echo -n 0 > /proc/sys/vm/swappiness

as root

***These tips are applicable to almost any GNU/Linux distribution, not necessarily for Fedora alone

Visual Basic drinking Wine

This tutorial is depreciated, please follow my new tutorial: visual basic 6 revisited – linux – wine
Visual Basic running on Fedora

Get past with your life on Windows, install Microsoft Visual Basic 6 on GNU/Linux with some good old wine…

  1. Install the required libs, etc.
    $ winetricks ddr=gdi vb6run gecko gdiplus fontfix d3dx9 corefonts mdac_typ dcom98
  2. From a working Windows XP installation, copy over riched20.dll, riched32.dll, urlmon.dll, oleaut32.dll, and hhctrl.ocx, from the system32 folder to your wine system32 folder
  3. In your Wine configuration dialog, under the Libraries tab,
    set the following files to native:
    And set these to builtin:
  4. Do a fresh install of IE6 with ies4linux, click on Advanced and edit the downloads and the install prefix to make it totally compatible with your existing .wine directory.
  5. Then run the Visual Basic 6 installer, and if everything goes well, cd to .wine/drive_c/windows/system32 and execute “wine regsvr32 comcat.dll” and “wine regsvr32 MSSTDFMT.DLL”

And your done! Have fun with Visual Basic on Linux!

Tested with wine 1.1.38 and Fedora Constantine(F12)

Upgrade WordPress, eh?

Here’s what most, or at least all of you are doing: your upgrading your WordPress blog back-end from time to time as and when releases are out. Most of the articles about this tell you how to upgrade. Well, this one doesn’t. Here are five reasons why not to upgrade WordPress!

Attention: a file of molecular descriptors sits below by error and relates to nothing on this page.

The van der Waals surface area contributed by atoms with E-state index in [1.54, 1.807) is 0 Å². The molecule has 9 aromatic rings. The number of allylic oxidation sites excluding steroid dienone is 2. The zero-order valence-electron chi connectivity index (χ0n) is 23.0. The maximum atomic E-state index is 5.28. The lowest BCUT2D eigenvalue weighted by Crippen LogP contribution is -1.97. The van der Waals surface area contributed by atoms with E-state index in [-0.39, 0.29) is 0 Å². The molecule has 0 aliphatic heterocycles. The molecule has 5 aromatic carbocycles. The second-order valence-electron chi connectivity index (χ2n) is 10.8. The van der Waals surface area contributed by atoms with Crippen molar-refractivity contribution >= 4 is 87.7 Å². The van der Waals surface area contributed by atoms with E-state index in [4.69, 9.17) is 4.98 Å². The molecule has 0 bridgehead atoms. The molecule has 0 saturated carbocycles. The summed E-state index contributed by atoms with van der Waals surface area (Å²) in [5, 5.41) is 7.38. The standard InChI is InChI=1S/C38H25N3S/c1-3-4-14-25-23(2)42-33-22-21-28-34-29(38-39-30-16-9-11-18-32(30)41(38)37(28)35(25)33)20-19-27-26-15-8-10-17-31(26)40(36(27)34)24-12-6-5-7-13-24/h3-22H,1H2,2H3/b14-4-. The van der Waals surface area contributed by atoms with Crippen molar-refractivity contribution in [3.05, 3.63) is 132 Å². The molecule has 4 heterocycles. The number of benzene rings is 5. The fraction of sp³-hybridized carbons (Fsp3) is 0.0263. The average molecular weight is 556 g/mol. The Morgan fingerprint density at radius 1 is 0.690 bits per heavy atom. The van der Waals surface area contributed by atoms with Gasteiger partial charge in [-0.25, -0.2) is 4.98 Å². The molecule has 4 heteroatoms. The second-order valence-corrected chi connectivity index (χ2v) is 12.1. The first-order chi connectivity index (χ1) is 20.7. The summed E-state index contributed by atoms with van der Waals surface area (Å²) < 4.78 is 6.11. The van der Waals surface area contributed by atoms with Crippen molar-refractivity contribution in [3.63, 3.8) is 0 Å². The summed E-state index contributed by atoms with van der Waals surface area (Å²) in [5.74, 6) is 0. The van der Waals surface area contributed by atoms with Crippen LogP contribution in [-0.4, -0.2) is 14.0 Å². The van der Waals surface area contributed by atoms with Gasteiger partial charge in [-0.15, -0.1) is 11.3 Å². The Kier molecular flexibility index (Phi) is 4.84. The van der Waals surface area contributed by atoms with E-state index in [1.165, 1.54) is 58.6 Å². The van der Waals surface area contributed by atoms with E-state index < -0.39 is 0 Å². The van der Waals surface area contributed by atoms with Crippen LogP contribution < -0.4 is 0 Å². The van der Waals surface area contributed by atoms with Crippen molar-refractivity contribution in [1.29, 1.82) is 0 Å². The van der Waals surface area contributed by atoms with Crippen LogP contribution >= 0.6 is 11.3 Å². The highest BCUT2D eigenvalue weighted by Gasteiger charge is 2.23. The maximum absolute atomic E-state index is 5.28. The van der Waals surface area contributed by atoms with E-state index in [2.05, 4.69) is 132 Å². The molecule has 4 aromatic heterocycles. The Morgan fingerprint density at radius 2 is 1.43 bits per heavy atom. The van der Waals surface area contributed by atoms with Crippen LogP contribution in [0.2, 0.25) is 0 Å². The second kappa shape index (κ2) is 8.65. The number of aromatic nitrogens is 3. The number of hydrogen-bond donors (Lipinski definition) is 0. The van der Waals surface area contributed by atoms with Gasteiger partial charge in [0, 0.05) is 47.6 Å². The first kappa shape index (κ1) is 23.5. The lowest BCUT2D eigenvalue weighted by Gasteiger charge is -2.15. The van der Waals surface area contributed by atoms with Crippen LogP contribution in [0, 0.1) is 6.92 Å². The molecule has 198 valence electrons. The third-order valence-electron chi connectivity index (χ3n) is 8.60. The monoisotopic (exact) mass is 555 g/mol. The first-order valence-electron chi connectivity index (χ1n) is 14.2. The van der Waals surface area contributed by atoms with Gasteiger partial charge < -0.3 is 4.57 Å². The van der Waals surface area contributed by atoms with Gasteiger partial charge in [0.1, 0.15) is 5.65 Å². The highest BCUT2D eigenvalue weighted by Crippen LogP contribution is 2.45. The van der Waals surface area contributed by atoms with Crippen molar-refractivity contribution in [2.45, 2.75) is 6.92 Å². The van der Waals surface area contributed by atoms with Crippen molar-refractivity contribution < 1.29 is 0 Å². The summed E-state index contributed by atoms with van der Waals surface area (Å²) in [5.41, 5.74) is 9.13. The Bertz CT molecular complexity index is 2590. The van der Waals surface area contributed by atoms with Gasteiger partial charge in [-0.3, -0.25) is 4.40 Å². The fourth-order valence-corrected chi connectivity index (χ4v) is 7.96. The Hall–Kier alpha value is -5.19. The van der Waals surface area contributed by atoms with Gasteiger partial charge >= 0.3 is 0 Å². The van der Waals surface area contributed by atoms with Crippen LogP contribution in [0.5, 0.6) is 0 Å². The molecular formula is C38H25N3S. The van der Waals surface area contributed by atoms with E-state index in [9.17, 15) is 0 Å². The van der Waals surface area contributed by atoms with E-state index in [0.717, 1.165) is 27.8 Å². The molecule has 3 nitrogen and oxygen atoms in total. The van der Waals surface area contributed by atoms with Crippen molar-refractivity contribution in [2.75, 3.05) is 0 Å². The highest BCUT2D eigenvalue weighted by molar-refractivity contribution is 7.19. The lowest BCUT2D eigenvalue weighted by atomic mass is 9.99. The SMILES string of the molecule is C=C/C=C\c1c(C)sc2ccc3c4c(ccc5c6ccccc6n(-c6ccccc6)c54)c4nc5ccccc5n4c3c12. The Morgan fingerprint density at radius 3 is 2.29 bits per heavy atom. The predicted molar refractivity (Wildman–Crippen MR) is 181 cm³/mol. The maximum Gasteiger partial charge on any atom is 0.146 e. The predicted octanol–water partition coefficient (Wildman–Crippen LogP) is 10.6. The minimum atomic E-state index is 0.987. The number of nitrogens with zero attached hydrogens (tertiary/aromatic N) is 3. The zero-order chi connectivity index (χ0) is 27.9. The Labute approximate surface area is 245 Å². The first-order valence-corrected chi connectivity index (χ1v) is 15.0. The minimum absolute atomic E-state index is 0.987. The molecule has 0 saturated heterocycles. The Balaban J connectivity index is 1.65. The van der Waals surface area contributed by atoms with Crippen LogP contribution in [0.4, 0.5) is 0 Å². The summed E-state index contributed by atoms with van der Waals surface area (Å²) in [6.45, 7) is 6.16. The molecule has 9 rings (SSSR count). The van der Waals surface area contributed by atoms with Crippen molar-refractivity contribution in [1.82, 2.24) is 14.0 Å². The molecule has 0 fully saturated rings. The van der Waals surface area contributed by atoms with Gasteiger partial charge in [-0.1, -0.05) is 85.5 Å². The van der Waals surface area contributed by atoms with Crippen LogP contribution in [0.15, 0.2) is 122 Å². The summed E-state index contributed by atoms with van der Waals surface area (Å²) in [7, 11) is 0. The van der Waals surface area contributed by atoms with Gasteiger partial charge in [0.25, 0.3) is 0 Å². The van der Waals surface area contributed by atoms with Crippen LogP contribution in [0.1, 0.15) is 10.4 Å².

• Your present theme(which you are most comfortable with) would probably break
  • Your plugins, if the authors are either paralyzed or dead, won’t upgrade them, so you lose out on plugins that you already have installed and then waste your time looking for newer ones which provide the same functionality
  • In worse scenarios, you may lose your database(of course, you do have a backup, but restoring it would take time)
  • Takes ten minutes of your precious time(as a science student, I really don’t have much time on my hands)
  • Why on earth would you want to upgrade?

Then again, “When I upgraded my WordPress, I have new features and increased robustness”. Okay, so what? Let’s stick to one release which doesn’t have any bugs nor any glitches. Recently, around a year back, Automatic released two upgrades for WordPress, one after another within a month or so, because the earlier one had a potential security flaw. So your really not sure if the one your going to updade to would be secure as in “secure”, or would a flaw be discovered after you’ve upgraded, and then have your blog hacked.

There are so many features in the present WordPress which most of us fail to use or make use of properly, so why would you want to upgrade it when your not going to use the new features?

Now, think again,

Do I really want to upgrade my WordPress back-end?

P. S. If anyone knows how to disable that yellow banner that pops up when a new WordPress update is available, and/or know how to disable plugins from showing their updates, please comment how to.